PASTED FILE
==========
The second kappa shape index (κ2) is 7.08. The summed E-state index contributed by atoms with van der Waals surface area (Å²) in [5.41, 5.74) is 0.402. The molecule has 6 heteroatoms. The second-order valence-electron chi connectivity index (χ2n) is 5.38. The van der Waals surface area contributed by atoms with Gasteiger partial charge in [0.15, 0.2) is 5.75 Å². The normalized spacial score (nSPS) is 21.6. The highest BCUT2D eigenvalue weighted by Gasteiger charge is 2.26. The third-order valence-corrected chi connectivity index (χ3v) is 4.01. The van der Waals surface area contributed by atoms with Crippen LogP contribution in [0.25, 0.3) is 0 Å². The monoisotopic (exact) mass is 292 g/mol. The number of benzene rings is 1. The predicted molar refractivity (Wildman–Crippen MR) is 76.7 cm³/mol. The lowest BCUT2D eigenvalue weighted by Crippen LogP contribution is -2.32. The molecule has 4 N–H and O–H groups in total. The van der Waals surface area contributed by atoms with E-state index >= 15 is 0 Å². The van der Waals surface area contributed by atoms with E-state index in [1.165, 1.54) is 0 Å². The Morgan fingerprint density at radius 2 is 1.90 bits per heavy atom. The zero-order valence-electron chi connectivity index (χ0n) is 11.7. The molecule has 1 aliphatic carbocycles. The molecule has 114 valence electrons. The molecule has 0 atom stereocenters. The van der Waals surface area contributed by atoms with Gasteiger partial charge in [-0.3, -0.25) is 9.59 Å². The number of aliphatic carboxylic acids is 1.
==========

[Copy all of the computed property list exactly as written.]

The second kappa shape index (κ2) is 7.08. The summed E-state index contributed by atoms with van der Waals surface area (Å²) in [5.41, 5.74) is 0.402. The molecule has 6 heteroatoms. The second-order valence-electron chi connectivity index (χ2n) is 5.38. The van der Waals surface area contributed by atoms with Gasteiger partial charge in [0.15, 0.2) is 5.75 Å². The normalized spacial score (nSPS) is 21.6. The highest BCUT2D eigenvalue weighted by Gasteiger charge is 2.26. The third-order valence-corrected chi connectivity index (χ3v) is 4.01. The van der Waals surface area contributed by atoms with Crippen LogP contribution in [0.25, 0.3) is 0 Å². The monoisotopic (exact) mass is 292 g/mol. The number of benzene rings is 1. The predicted molar refractivity (Wildman–Crippen MR) is 76.7 cm³/mol. The lowest BCUT2D eigenvalue weighted by Crippen LogP contribution is -2.32. The molecule has 4 N–H and O–H groups in total. The van der Waals surface area contributed by atoms with E-state index >= 15 is 0 Å². The van der Waals surface area contributed by atoms with E-state index in [1.165, 1.54) is 0 Å². The Morgan fingerprint density at radius 2 is 1.90 bits per heavy atom. The zero-order valence-electron chi connectivity index (χ0n) is 11.7. The molecule has 1 aliphatic carbocycles. The molecule has 114 valence electrons. The molecule has 0 atom stereocenters. The van der Waals surface area contributed by atoms with Gasteiger partial charge in [-0.3, -0.25) is 9.59 Å². The number of aliphatic carboxylic acids is 1.